In one of Sofonisba Anguissola’s multiple self-portraits, the Renaissance painter stands against a striking green background, meeting the viewer’s gaze with wide, clear eyes and an upturned mouth that seems both pensive and amused. As if to prove her bona fides, she brandishes a small book that reads Sophonisba Angusola virgo seipsam fecit 1554 (“The virgin Sofonisba Anguissola made this herself in 1554”). The artist has written her own art history. If the inscription had been longer, it might have continued, “And Michelangelo approved.”
Anguissola (circa 1535–1625) and Lavinia Fontana (1552–1614) share the candlelight in a Prado exhibition that rightfully puts the two artists front and center, with 60 remarkable works in all. Like Anguissola, Fontana was celebrated internationally in her lifetime. She painted numerous resplendently textured portraits of noblewomen, and was invited to Madrid by Philip II and to Rome by Pope Clement VIII. Indeed, according to the National Museum of Women in the Arts, “Fontana is regarded as the first woman artist, working within the same sphere as her male counterparts, outside a court or convent.” One of her paintings, Portrait of Bianca degli Utili Maselli, Half Length, in an Interior, Holding a Dog and Surrounded by Six of Her Children, celebrates both the beruffled group of seven and the riotous patterns of their textiles (not to mention the subtle individuality of each child). Amid all this acclaim, Fontana also managed to give birth to 11 children, who were tended by her husband.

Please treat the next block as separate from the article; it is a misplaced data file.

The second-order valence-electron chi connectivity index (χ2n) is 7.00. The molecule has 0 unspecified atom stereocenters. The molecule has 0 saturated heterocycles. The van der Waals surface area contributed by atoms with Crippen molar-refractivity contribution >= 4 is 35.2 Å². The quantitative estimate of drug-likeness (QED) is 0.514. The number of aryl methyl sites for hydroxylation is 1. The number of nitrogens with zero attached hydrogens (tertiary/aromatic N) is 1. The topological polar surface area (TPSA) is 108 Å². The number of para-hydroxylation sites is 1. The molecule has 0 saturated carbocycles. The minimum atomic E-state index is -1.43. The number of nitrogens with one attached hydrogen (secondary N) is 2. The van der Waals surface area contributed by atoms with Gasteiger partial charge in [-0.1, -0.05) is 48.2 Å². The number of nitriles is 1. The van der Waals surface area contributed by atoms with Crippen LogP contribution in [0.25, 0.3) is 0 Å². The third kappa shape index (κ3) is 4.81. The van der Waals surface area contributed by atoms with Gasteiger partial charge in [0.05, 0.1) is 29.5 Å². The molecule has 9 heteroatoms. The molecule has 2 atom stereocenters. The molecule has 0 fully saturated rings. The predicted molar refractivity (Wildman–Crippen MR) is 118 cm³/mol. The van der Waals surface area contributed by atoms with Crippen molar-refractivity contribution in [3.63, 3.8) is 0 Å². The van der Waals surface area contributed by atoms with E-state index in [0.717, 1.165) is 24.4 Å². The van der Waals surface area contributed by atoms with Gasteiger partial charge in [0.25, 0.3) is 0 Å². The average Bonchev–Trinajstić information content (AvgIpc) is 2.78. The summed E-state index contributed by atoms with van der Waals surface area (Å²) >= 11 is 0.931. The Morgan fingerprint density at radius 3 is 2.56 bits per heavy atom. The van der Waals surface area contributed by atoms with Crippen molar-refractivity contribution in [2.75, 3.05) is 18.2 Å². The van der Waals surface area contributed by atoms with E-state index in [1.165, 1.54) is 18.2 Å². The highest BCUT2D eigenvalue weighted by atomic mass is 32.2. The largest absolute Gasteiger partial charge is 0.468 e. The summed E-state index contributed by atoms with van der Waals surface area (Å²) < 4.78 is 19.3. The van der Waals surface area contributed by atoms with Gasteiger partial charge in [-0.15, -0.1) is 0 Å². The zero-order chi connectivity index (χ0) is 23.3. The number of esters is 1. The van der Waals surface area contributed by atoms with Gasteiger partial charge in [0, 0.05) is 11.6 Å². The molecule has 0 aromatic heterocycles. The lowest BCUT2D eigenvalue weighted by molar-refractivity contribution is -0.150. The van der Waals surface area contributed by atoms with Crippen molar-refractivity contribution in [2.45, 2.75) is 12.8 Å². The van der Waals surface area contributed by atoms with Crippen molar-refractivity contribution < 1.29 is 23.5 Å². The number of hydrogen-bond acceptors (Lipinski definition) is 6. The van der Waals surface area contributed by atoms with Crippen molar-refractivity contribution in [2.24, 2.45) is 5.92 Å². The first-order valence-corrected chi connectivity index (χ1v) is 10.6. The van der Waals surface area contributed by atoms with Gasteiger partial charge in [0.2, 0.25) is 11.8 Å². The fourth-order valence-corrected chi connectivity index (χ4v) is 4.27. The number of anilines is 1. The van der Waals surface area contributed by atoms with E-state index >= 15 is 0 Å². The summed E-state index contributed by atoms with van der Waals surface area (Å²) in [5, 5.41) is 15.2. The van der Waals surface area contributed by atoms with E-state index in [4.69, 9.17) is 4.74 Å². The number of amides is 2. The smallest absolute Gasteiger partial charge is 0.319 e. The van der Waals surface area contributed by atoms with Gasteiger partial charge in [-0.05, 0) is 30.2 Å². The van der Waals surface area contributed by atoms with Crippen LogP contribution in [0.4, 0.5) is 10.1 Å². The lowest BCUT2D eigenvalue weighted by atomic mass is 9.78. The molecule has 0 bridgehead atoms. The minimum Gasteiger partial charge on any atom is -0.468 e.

If the inscription had been longer, it might have continued, “And Michelangelo approved.”
Of Anguissola, Giorgio Vasari, the 16th-century Italian painter and author of Lives of the Most Eminent Painters, Sculptors, and Architects, wrote that she “has labored at the difficulties of design with greater study and better grace than any other woman of our time.” He also praised her “drawing, coloring, and copying from nature,” despite the fact that, being female, Anguissola was excluded from the formal study of human anatomy and life drawing. After her death, in her 90s, her husband had her tomb engraved with the words “To Sofonisba, my wife … who is recorded among the illustrious women of the world, outstanding in portraying the images of man.” More than just man. Both women mastered as much of the world as was permitted for them to access, but, as Virginia Woolf wrote of Jane Austen, “Whatever she writes is finished and turned and set in its relation, not to the parsonage, but to the universe.” —Emily Gordon